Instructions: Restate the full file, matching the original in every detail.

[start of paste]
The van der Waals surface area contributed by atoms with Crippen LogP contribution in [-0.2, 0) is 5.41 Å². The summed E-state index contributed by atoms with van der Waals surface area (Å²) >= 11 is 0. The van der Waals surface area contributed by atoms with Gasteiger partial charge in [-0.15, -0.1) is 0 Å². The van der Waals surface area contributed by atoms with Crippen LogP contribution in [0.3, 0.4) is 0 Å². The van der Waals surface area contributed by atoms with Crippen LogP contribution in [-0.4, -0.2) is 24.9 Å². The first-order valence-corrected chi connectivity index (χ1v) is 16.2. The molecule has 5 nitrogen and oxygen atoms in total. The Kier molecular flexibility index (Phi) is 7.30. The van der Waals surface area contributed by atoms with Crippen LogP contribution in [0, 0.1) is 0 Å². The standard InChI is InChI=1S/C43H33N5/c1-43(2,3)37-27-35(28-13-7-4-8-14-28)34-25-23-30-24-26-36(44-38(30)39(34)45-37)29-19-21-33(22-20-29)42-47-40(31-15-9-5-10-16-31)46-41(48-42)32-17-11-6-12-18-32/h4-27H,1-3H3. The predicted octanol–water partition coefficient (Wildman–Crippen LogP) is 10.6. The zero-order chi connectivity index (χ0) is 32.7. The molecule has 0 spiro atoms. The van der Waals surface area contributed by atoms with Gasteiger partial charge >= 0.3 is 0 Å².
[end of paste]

The van der Waals surface area contributed by atoms with Crippen LogP contribution in [-0.2, 0) is 5.41 Å². The summed E-state index contributed by atoms with van der Waals surface area (Å²) >= 11 is 0. The van der Waals surface area contributed by atoms with Gasteiger partial charge in [-0.15, -0.1) is 0 Å². The van der Waals surface area contributed by atoms with Crippen LogP contribution in [0.3, 0.4) is 0 Å². The van der Waals surface area contributed by atoms with Crippen LogP contribution in [-0.4, -0.2) is 24.9 Å². The first-order valence-corrected chi connectivity index (χ1v) is 16.2. The molecule has 5 nitrogen and oxygen atoms in total. The Kier molecular flexibility index (Phi) is 7.30. The van der Waals surface area contributed by atoms with Crippen LogP contribution in [0, 0.1) is 0 Å². The standard InChI is InChI=1S/C43H33N5/c1-43(2,3)37-27-35(28-13-7-4-8-14-28)34-25-23-30-24-26-36(44-38(30)39(34)45-37)29-19-21-33(22-20-29)42-47-40(31-15-9-5-10-16-31)46-41(48-42)32-17-11-6-12-18-32/h4-27H,1-3H3. The predicted octanol–water partition coefficient (Wildman–Crippen LogP) is 10.6. The zero-order chi connectivity index (χ0) is 32.7. The molecule has 0 spiro atoms. The van der Waals surface area contributed by atoms with Gasteiger partial charge >= 0.3 is 0 Å².